Bay Bridge Eastern Span
A California legislator is launching another official inquiry on Monday regarding the opening the Bay Bridge’s eastern span. This time, the focus is on the bonuses received by contractors for finishing their projects on time or early.
Bay Area transportation officials said Tuesday there are too many unanswered questions about broken bolts on the Bay Bridge to issue any decision at this time about opening the new eastern span by Labor Day weekend.
Caltrans and the Metropolitan Transportation Commission officials must consider the risks in deciding whether to delay the scheduled Labor Day weekend opening of the eastern span of the San Francisco-Oakland Bay Bridge
Caltrans said it will know within two weeks whether or not the compromised bolts on the Bay Bridge will delay the opening for the eastern span. And of course there are political considerations.
As Caltrans officials scramble to figure out just what went wrong with the anchor rods on the Bay Bridge’s new eastern span and how to repair them, they are paying close attention to an unsolicited report from a retired engineer.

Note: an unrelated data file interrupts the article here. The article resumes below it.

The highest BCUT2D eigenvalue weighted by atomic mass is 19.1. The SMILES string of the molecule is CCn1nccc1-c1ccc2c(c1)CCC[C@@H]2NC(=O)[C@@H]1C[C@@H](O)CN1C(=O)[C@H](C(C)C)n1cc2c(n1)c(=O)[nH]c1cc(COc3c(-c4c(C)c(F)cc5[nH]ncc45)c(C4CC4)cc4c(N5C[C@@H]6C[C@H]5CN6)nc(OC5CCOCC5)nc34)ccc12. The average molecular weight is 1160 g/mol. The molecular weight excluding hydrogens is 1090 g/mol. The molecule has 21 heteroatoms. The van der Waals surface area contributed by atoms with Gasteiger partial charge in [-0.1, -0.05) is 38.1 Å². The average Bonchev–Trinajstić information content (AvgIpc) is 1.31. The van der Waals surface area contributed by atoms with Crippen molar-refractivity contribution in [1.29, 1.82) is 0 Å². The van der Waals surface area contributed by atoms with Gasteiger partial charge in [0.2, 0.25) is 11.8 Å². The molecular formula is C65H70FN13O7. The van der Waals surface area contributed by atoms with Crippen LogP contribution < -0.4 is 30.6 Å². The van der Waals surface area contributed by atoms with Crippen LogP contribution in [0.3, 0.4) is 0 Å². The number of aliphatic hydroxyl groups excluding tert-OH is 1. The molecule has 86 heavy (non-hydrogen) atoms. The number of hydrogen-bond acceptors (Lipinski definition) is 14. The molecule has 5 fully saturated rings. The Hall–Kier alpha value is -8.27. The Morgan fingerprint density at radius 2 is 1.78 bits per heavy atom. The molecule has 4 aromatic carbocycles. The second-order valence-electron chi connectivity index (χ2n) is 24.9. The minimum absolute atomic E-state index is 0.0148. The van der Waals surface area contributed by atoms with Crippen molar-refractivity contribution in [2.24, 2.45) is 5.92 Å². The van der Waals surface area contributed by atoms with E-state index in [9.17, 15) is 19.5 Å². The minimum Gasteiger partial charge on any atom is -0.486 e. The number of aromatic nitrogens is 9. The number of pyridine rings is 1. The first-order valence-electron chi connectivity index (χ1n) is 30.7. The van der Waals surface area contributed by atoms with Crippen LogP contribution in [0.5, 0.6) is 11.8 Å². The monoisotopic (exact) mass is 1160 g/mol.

Fixing problems caused when nearly three dozen steel rods broke on a new span of the San Francisco-Oakland Bay Bridge will cost about $1 million, a state transportation official said.
Within the next two weeks, transportation officials are hoping to have a design fix for broken bolts on the new eastern span of the Bay Bridge ready for review. Officials said there is also plenty of money to cover the repairs.
Transportation officials said that they’re troubled by the discovery of problems with 32 large bolts on the new eastern span of the Bay Bridge, but they are confident that the problem can be fixed in time for the bridge to open on schedule over the Labor Day weekend. They also sought to reassure the public that the bridge will be safe when it opens.
With less than six months until the scheduled opening of the new eastern span of the Bay Bridge, more than two dozen giant bolts holding the $6.4 billion bridge together have reportedly snapped.
While the new eastern span of the Bay Bridge will open to traffic in September, the work needed to take down the old roadway is expected to take years. Environmental restrictions mean the structure will have to be carefully taken apart in sections.